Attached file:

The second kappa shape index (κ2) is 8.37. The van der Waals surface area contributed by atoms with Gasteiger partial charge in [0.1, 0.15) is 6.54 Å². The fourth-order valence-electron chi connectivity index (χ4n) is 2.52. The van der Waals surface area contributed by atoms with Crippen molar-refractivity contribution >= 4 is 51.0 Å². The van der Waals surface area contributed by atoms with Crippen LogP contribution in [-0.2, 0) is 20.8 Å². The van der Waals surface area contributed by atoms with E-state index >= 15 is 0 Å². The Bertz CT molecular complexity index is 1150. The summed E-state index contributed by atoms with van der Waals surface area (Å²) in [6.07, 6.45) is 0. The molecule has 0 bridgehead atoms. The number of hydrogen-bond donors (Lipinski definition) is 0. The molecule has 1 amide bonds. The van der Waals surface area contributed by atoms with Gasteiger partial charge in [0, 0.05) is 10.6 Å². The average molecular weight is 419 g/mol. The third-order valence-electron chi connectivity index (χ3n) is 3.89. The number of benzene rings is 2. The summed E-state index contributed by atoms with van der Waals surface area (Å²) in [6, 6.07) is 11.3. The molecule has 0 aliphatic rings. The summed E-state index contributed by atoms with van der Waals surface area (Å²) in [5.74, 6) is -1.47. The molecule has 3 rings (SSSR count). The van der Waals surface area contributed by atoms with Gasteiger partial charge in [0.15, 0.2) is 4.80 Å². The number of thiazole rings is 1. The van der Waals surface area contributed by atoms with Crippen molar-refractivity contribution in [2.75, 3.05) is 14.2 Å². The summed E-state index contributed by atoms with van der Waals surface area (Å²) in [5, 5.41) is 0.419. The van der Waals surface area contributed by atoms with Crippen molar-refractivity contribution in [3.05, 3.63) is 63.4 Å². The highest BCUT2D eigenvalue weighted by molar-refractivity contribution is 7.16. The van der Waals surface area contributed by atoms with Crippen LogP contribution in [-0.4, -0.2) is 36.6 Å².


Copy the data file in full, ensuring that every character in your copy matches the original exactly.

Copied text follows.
The second kappa shape index (κ2) is 8.37. The van der Waals surface area contributed by atoms with Gasteiger partial charge in [0.1, 0.15) is 6.54 Å². The fourth-order valence-electron chi connectivity index (χ4n) is 2.52. The van der Waals surface area contributed by atoms with Crippen molar-refractivity contribution >= 4 is 51.0 Å². The van der Waals surface area contributed by atoms with Crippen LogP contribution in [-0.2, 0) is 20.8 Å². The van der Waals surface area contributed by atoms with E-state index >= 15 is 0 Å². The Bertz CT molecular complexity index is 1150. The summed E-state index contributed by atoms with van der Waals surface area (Å²) in [6.07, 6.45) is 0. The molecule has 0 bridgehead atoms. The number of hydrogen-bond donors (Lipinski definition) is 0. The molecule has 1 amide bonds. The van der Waals surface area contributed by atoms with Gasteiger partial charge in [0, 0.05) is 10.6 Å². The average molecular weight is 419 g/mol. The third-order valence-electron chi connectivity index (χ3n) is 3.89. The number of benzene rings is 2. The summed E-state index contributed by atoms with van der Waals surface area (Å²) in [6, 6.07) is 11.3. The molecule has 0 aliphatic rings. The summed E-state index contributed by atoms with van der Waals surface area (Å²) in [5.74, 6) is -1.47. The molecule has 3 rings (SSSR count). The van der Waals surface area contributed by atoms with Gasteiger partial charge in [0.15, 0.2) is 4.80 Å². The number of thiazole rings is 1. The van der Waals surface area contributed by atoms with Crippen molar-refractivity contribution in [2.75, 3.05) is 14.2 Å². The summed E-state index contributed by atoms with van der Waals surface area (Å²) in [5, 5.41) is 0.419. The van der Waals surface area contributed by atoms with Crippen molar-refractivity contribution in [3.05, 3.63) is 63.4 Å². The highest BCUT2D eigenvalue weighted by molar-refractivity contribution is 7.16. The van der Waals surface area contributed by atoms with Crippen LogP contribution in [-0.4, -0.2) is 36.6 Å².